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Albanian Times, 96-05-26

The Albanian Times (by AlbAmerica TRade & Consulting International) Directory - Previous Article - Next Article

From: AlbAmerica Trade & Consulting International <http://www.worldweb.net/~ww1054/>

Albanian Times
May 26, 1996


CONTENTS

  • [01] Albanians Set to Vote in Right-Left Poll Tussle
  • [02] Kadare Denies Working For Former Secret Police
  • [03] Berisha Opens Albania's First Mobile Phone Net
  • [04] Albanian political rivals recruit the famous
  • [05] Who's Who In The Election
  • [06] Albania's Berisha Heads Worried Democrat Campaign
  • [07] 3 Albania Communists Get Death

  • [01] Albanians Set to Vote in Right-Left Poll Tussle

    TIRANA, May 26 - A month-long campaign marred by intimidation and violence between Albania's ruling conservatives and the main Socialist opposition climaxes on Sunday when the ex-communist state holds its third free general election. The fiercely pro-market Democrats, seeking a second consecutive term of office, were not expected to match their 62 percent landslide victory in 1992 in the last election. The Socialists, campaigning to regain the power they lost four years ago in Europe's most impoverished state, pledged to push economic reform but with a kinder social face. About 50 officials of the Organisation for Security and Cooperation in Europe (OSCE) and observers from the European Union and the United States were taking up positions in towns across the country to monitor the poll.

    Some 2.2 million Albanians were eligible to vote in the two-round election. Polls open at 7 a.m. (0500 GMT) and close at 8 p.m. (1800 GMT). Some 3,500 Albanian observers of an independent election monitoring group were also scheduled to monitor the voting. But its leaders complained on Saturday that the authorities were hampering their attempts to send their members to some areas. A total of 1,188 candidates from 24 parties were standing for direct election in the 115 single-member constituencies. Run-off ballots between the two top contenders will be held on June 2 in seats where no candidate gets an outright majority. The other 25 seats are allocated to parties according to national shares in the first round vote.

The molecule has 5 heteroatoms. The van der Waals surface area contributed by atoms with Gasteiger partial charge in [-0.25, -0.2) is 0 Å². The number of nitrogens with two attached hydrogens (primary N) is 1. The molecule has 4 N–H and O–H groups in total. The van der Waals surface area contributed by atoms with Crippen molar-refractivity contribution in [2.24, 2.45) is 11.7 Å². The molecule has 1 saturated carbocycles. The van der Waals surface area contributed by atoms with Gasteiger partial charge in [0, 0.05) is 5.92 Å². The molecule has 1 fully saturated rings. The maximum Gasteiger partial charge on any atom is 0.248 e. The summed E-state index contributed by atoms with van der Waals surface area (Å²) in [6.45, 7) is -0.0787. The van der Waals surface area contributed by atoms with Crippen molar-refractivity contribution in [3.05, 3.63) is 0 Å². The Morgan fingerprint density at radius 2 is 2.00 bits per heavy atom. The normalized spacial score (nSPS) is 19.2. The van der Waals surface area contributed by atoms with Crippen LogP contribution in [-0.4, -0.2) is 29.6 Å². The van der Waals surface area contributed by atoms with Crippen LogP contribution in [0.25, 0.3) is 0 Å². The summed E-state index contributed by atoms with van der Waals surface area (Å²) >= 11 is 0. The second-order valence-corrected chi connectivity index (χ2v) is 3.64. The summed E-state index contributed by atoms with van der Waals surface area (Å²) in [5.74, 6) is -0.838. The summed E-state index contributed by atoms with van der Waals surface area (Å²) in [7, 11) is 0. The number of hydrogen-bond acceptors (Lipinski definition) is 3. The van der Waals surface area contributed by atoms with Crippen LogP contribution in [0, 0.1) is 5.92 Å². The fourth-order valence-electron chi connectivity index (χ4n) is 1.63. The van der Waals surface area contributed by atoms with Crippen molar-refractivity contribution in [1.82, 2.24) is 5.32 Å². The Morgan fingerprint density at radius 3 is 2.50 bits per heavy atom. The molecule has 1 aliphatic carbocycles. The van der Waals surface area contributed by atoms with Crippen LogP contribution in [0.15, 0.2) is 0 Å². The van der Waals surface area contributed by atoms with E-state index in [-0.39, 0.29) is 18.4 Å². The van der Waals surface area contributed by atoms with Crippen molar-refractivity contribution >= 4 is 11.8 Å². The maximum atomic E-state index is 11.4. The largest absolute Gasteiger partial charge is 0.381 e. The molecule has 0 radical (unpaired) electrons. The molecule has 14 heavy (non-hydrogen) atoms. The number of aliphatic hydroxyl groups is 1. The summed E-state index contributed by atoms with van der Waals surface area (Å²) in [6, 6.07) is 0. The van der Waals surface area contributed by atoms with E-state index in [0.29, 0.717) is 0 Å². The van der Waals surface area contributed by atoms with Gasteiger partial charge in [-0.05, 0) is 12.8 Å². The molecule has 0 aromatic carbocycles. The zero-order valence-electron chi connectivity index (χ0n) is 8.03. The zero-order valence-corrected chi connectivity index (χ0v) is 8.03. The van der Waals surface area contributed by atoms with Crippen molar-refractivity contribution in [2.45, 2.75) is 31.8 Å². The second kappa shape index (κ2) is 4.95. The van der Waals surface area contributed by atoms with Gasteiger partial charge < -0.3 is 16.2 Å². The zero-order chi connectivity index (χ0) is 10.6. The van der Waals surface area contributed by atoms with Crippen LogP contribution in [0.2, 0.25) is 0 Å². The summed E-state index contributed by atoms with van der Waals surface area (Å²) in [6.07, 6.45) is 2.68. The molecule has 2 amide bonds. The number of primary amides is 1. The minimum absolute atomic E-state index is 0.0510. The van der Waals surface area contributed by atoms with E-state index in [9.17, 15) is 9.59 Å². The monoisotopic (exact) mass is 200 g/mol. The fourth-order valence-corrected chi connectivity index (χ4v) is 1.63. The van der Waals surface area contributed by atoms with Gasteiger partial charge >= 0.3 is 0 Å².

Communications remain primitive in Albania and it may take time for results from the 4,703 polling stations to trickle into Tirana's Central Electoral Commission, the state body overseeing election organisation. The commission has indicated that it may issue provisional results some time on Monday but would probably not have official results until the middle of the week. (Albanian Times/Reuters)

    [02] Kadare Denies Working For Former Secret Police

    TIRANA, May 25 - An Albanian government commission has rejected allegations that the famed writer Ismail Kadare had been a secret police informer during the communist regime, the state media said. The allegations appeared Saturday in the dailies "Koha Jone" and "Gazeta Shqiptare" and were reportedly based on the testimony of a former police chief who has stood trial in a Tirana court and received death sentence on Friday. Mr. Kadare, currently living in France, faxed to the Albanian Commission for the Verification of the Character of the Officials a request to open his file and determine the falseness of the allegations. In interviews from Paris, Mr. Kadare vehemently denied any links with the former secret police and described his accuser, former vice-minister of the Interior in charge of secret police, Zylyftar Ramizi, as a "monster and hangman." The attack on Kadare comes on the eve of the Albanian national elections is believed to have been aimed at dampening the effect of Kadare's anti-socialist statements on the voters. On several occasions, Mr. Kadare has expressed himself against a victory of the Socialists in Sunday's elections. "It would be better for Albania to preserve the good image of a country where the left did not return in power." (Albanian Times)

    [03] Berisha Opens Albania's First Mobile Phone Net

    TIRANA, May 25 - President Sali Berisha on Saturday launched Albania's first mobile phone system. The inauguration of the country's mobile phone system, run by executives closely allied with Berisha, marked the president's last public appearance before he votes on Sunday. The state-owned Albania Mobile Communications group has invested more than $8 million to set up the network with equipment purchased from Germany's Alcatel Mobile Telephone Network GmbH. The state-owned Savings Bank put up as much as 75 percent of the money, with the rest financed with taxpayers' money. Using Albania's dilapidated landline phone system to make a call outside Tirana can be frustrating. The country has begun overhauling the network and installing new exchanges, but the work is hampered by the state's desperate lack of cash.